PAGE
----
I am a bit impressed with my ability to do so little exercise and not be completely crazy about it. Winter seems to do that to me anyway, just not always to such an extreme. Oh winter, you're not even here yet and I'm ready for you to be gone. I'm missing the sun being up after 5pm, the flowers that were suddenly killed by the freeze, oh, and warmth. How can 70F inside feel so different between winter and summer?

My gym will probably be attended more frequently soon. By me. I have started my own little hip rehab in the form of barre class. I may the last person on earth to try it, since I'm rather slow to embrace fitness trends. The class seemed not particularly difficult, but the tightness in my little stabilizing hip muscles for the following three days told me it was working! I'm really excited to see if this, finally, is the key to fewer troubles. 

If the pool at this gym could manage to keep their air temperature above the outside temperature, I may get back into it. But convincing myself to jump into water when I'm shivering already isn't an easy task. 

One success so far this cold fall is that the toddler happily wears a jacket outside! It's a miracle. But don't dare suggest a hat or gloves. We will just be trying to keep our little fingers warm by the electric space heater in the garage for now. 

Somebody still gets his mileage in. With a passenger on board too!

Wednesday, October 22, 2014

Full Days of October

I thought I was such a terrible blogger last month, and I actually wrote twice. I've somehow missed over three weeks of October without a word. In my free time, besides that of the athletic variety, I have actually read a book, and not just Giraffes Can't Dance, although I really recommend that one. Hunter likes to skip naps many days of the week now, and usually I'm pretty tired by the time he goes to bed. I have slowly come to realize over the past two and a half years that most children are not quite as demanding of their parents' attention as mine is. Whew! But he has things to learn! Lately he wants to know what every word starts with and how to write the letters. And how to draw Minnie Mouse.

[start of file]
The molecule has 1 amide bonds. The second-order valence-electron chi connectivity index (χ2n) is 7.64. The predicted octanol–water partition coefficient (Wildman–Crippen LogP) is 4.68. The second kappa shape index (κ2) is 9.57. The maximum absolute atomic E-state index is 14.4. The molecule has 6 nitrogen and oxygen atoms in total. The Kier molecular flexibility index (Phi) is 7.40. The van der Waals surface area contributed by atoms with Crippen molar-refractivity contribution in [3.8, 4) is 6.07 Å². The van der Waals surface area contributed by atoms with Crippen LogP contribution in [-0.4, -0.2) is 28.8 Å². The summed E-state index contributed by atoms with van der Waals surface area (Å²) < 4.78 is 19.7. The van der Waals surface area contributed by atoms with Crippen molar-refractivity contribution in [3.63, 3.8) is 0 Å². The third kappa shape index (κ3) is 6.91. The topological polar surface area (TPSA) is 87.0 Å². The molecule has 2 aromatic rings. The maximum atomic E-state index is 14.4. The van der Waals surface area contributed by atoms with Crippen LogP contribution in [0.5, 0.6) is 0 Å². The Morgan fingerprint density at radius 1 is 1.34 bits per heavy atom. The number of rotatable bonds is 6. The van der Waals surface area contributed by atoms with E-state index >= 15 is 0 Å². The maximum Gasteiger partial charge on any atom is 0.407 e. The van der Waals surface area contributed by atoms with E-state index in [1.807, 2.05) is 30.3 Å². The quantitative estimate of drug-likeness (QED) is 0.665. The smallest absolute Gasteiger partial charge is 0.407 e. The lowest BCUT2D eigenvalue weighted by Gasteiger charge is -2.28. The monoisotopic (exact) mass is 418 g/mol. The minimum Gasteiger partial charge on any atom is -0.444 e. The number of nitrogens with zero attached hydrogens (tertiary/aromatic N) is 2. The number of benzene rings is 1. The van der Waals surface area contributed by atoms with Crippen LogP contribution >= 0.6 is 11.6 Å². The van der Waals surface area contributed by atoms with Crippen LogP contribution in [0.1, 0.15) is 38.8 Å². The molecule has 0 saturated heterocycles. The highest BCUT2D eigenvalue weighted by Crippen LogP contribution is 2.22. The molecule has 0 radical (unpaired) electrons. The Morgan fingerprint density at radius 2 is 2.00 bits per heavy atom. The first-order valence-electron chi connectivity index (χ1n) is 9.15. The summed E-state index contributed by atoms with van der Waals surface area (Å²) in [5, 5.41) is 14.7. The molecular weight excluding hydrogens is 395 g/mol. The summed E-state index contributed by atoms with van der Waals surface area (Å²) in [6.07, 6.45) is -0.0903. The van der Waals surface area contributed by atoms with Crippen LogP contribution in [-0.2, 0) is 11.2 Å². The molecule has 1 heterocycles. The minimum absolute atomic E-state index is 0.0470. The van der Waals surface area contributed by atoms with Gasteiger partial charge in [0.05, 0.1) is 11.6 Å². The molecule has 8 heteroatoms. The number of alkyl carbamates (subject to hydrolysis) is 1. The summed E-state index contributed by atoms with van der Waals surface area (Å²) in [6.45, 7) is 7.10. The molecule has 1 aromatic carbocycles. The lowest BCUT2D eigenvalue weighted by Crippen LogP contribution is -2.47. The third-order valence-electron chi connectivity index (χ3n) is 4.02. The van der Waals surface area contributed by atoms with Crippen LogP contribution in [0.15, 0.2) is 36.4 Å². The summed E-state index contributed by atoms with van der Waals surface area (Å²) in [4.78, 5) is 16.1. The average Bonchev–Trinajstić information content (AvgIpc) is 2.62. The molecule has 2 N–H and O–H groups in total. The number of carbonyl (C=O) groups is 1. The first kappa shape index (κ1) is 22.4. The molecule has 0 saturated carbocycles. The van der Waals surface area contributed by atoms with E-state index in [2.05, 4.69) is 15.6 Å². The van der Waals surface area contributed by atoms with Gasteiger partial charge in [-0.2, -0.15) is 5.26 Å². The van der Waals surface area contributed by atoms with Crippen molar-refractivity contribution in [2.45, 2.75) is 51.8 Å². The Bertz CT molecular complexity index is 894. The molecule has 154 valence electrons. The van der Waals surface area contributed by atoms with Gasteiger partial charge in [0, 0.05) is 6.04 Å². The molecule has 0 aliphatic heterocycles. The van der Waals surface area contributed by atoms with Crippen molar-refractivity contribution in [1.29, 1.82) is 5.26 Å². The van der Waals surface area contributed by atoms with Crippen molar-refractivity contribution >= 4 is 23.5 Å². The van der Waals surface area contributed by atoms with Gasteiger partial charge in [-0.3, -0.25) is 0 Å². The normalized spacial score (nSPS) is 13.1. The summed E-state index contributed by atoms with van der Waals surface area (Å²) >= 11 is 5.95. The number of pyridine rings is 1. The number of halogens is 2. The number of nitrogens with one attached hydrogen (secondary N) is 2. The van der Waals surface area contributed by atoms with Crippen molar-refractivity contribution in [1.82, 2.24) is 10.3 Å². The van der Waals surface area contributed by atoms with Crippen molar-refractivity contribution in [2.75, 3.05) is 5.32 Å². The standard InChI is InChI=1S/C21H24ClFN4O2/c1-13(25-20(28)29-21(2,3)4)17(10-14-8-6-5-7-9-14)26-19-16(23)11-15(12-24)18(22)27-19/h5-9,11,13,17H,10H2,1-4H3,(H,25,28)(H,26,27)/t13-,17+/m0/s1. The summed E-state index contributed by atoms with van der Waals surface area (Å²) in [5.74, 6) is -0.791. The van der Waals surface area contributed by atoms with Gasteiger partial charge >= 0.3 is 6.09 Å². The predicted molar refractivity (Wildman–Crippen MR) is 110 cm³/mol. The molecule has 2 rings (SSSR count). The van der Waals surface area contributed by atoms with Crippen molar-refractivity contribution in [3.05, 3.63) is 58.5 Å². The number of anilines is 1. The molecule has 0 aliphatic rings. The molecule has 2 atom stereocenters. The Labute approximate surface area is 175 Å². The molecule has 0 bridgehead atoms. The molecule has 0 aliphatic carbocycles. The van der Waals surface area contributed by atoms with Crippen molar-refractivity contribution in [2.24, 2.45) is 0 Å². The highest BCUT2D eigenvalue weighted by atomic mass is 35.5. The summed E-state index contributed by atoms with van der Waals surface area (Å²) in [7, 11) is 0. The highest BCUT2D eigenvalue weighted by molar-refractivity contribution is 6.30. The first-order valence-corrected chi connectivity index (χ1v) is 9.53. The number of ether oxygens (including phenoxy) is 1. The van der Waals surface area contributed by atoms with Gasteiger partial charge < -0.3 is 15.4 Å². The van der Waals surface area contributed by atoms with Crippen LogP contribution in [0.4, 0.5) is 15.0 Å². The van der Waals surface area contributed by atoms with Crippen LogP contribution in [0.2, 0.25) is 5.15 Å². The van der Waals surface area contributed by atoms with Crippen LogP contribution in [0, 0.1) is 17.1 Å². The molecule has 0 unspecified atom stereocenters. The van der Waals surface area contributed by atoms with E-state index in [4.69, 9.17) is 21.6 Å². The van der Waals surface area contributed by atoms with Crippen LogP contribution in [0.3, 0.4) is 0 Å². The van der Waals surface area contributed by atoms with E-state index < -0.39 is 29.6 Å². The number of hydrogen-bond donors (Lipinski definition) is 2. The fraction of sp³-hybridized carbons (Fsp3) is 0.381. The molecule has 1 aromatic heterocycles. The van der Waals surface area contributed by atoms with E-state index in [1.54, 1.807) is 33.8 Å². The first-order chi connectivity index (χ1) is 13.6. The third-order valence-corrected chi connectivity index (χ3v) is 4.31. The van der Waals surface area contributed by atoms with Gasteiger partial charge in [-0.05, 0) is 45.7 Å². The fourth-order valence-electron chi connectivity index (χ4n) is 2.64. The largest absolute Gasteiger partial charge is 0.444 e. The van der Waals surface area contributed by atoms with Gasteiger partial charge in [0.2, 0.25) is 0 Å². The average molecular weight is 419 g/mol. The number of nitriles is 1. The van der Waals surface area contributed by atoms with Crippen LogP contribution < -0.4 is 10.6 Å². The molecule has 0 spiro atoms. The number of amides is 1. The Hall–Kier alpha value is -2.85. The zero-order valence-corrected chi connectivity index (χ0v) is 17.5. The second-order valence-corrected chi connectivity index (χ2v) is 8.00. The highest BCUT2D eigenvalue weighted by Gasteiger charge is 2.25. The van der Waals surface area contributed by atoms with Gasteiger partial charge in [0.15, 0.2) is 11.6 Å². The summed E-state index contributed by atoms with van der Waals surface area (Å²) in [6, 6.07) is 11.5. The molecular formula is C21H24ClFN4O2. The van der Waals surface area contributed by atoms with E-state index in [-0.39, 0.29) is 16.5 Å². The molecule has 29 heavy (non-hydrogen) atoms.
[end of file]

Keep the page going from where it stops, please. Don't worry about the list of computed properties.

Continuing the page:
For some reason I can't stop doing my own art projects in my free time, including the painting that has been a slow work in progress for like six months now. I call it my disasterpiece, because really, it's terrible. I like a few tiny sections of it enough that I'm not willing to paint over the whole thing in white just to save the $20 I spent on the canvas. That, plus I've spent a lot of broken up hours on it. Now the canvas just sits in the office while I alternate ignoring it and looking at it in every conceivable light.

As for the "athletic" free time, I was doing pretty well with getting it in when I had a nasty cough hit me and make me take three full days off from exercise. For normal people, I imagine husbands are proud of their wives for exercising three days in a row. My husband was proud of me for taking them off.

It finally occurred to me that the last time I'd had a lot of right SI joint pain, I would go to the chiropractor in New Mexico who I started seeing to help me try to turn Hunter vertex. Not wanting to go through with any hip scopes right now, I decided to find a chiropractor here who would do something similar. I have to say, while I appreciate the aligning he does, I'm no so into the "spinal scans" and "heart rate test" that tells him that I don't have enough HR variability, and that my system is too sympathetically inclined right now. I cannot figure out how sitting still with my finger on a metal plate for 5 minutes is going to tell him any of that information. Just crack my back and send me along.